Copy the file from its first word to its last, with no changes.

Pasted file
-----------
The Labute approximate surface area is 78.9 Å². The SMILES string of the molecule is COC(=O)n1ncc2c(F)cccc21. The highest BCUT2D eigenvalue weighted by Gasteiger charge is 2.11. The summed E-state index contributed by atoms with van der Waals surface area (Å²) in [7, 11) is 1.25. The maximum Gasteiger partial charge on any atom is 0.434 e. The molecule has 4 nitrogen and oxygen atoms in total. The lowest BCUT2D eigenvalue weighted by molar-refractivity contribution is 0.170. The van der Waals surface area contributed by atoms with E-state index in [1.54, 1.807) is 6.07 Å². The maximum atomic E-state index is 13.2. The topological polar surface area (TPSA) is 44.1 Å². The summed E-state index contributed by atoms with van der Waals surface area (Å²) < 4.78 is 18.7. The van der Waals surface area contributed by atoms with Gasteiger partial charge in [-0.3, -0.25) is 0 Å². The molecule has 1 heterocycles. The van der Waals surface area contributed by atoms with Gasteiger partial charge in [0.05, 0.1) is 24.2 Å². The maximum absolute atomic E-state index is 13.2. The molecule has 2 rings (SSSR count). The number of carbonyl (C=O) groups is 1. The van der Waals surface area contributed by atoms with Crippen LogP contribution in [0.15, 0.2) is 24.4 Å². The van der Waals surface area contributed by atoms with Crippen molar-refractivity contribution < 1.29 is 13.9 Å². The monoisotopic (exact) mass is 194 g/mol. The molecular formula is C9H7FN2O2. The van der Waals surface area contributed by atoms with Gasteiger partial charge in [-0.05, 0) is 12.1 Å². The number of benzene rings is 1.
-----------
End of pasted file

The Labute approximate surface area is 78.9 Å². The SMILES string of the molecule is COC(=O)n1ncc2c(F)cccc21. The highest BCUT2D eigenvalue weighted by Gasteiger charge is 2.11. The summed E-state index contributed by atoms with van der Waals surface area (Å²) in [7, 11) is 1.25. The maximum Gasteiger partial charge on any atom is 0.434 e. The molecule has 4 nitrogen and oxygen atoms in total. The lowest BCUT2D eigenvalue weighted by molar-refractivity contribution is 0.170. The van der Waals surface area contributed by atoms with E-state index in [1.54, 1.807) is 6.07 Å². The maximum atomic E-state index is 13.2. The topological polar surface area (TPSA) is 44.1 Å². The summed E-state index contributed by atoms with van der Waals surface area (Å²) < 4.78 is 18.7. The van der Waals surface area contributed by atoms with Gasteiger partial charge in [-0.3, -0.25) is 0 Å². The molecule has 1 heterocycles. The van der Waals surface area contributed by atoms with Gasteiger partial charge in [0.05, 0.1) is 24.2 Å². The maximum absolute atomic E-state index is 13.2. The molecule has 2 rings (SSSR count). The number of carbonyl (C=O) groups is 1. The van der Waals surface area contributed by atoms with Crippen LogP contribution in [0.15, 0.2) is 24.4 Å². The van der Waals surface area contributed by atoms with Crippen molar-refractivity contribution < 1.29 is 13.9 Å². The monoisotopic (exact) mass is 194 g/mol. The molecular formula is C9H7FN2O2. The van der Waals surface area contributed by atoms with Gasteiger partial charge in [-0.05, 0) is 12.1 Å². The number of benzene rings is 1.